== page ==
Keep information on hand for password reset

If a super admin can’t reset their password using email or phone recovery options, and another super admin isn’t available to reset the password, they can use the recovery wizard.

To verify identity, Google asks questions about the organization’s account:

  • The date the account was created.
  • Original secondary email address associated with the account (email used to sign up).
  • Google order number associated with the account (if applicable).
  • Number of user accounts created.
  • Billing address linked to the account.
  • Type of credit card used and its last 4 digits.

Google also asks the admin to verify the DNS ownership of the domain, so the admin needs to have the credentials to edit the domain DNS settings with their registrar.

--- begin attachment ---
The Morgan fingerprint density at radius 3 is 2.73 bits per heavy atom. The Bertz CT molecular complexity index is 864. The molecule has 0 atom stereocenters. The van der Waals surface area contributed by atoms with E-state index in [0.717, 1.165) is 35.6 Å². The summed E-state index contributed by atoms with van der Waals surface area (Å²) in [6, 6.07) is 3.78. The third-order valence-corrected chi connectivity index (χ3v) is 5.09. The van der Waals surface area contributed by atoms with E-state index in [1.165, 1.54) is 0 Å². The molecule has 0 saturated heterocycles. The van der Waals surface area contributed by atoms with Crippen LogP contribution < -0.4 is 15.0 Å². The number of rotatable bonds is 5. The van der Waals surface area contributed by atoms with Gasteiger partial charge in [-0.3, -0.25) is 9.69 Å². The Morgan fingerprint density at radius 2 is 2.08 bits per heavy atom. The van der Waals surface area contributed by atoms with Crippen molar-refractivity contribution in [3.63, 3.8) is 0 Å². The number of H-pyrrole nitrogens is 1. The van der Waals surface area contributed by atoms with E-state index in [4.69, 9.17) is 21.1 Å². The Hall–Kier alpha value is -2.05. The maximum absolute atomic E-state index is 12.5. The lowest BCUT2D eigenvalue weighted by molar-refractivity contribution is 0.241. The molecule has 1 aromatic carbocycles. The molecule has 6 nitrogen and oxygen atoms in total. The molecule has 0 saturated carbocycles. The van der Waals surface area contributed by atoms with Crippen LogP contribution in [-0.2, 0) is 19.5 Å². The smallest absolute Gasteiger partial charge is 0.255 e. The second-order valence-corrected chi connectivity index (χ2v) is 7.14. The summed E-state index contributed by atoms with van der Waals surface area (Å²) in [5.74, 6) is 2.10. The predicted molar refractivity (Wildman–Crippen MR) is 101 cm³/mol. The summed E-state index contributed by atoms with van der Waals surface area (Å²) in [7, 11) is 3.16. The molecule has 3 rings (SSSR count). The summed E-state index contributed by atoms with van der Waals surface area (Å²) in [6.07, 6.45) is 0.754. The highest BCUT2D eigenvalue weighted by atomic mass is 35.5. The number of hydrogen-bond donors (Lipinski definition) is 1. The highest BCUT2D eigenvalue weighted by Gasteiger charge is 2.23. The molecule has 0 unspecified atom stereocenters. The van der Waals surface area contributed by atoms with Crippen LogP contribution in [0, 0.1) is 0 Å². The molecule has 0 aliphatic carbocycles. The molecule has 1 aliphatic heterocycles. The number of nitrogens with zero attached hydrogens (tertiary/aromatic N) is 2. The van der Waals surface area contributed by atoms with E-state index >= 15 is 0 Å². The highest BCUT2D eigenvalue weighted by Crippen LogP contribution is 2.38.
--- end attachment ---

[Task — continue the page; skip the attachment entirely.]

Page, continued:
Reset your administrator password–If email and phone options aren't available

Enroll a spare security key

Admins should enroll more than one security key for their admin account and store it in a safe place. If their primary security key is lost or stolen, they can still sign in to their account.

Add a security key to your account

Save backup codes ahead of time

If an admin loses their security key or phone (where they receive a 2SV verification code or Google prompt), they can use a backup code to sign in.

Admins should generate and print backup codes in case they’re needed. Keep backup codes in a secure location.

Generate and print backup codes